Announced on the second day of London International Shipping Week (LISW), satellite communications provider Inmarsat has signed up to work with Rolls-Royce on its recently launched Advanced Autonomous Waterborne Applications Initiative (AAWA).
The project, funded by Tekes (Finnish Funding Agency for Technology and Innovation), will bring industry partners together with universities, research institutes, shipowners and other stakeholders to explore the economic, social, legal, regulatory and technological factors which need to be addressed in order to make autonomous ships a reality. Inmarsat’s role in the project is to provide the satellite communications link and platform.
“Data transfer between ships, as well as between ships and shore-based control centres, is one of the key development areas for remote controlled and autonomous ship research and forms a fundamental element of the AAWA Initiative,” Inmarsat said in a release today.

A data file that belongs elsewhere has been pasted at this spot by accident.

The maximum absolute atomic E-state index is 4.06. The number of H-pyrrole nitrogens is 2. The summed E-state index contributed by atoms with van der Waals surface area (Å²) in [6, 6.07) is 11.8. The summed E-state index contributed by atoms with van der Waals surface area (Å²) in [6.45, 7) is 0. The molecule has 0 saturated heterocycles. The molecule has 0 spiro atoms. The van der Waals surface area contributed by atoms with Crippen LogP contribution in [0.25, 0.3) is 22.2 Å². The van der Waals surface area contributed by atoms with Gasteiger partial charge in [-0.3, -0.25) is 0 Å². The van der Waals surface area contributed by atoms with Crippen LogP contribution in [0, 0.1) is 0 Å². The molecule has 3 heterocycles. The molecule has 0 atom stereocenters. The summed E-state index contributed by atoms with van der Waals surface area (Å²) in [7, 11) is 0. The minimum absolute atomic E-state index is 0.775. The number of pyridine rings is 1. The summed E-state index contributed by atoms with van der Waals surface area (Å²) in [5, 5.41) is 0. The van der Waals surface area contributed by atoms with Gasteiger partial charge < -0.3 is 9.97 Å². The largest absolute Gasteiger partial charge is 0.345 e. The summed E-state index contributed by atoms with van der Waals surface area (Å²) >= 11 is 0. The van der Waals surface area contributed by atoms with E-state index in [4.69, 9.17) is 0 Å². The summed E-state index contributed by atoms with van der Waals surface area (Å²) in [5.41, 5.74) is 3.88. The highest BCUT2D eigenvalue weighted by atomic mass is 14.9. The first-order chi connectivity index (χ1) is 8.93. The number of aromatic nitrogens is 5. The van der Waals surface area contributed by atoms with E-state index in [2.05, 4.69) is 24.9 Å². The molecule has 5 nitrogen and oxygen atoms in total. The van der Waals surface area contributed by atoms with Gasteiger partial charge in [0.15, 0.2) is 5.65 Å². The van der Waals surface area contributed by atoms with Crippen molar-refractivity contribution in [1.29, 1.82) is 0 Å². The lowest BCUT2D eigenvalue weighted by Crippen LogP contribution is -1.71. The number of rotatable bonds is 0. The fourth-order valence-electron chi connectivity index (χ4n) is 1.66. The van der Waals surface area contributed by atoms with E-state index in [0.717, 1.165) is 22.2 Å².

The Advanced Autonomous Waterborne Applications Initiative will run from 2015 to the end 2017.
Ships by 2030 will be able to run by themselves, even if the regulatory side is not in place to allow for unmanned vessels, a new report launched yesterday by three British institutions has claimed.
Inmarsat has teamed up with Maritime CEO, a sister title of Splash, to launch an in depth look at the future of satellite communications in a magazine that is being distributed at LISW. Readers can access the full magazine online for free by clicking here.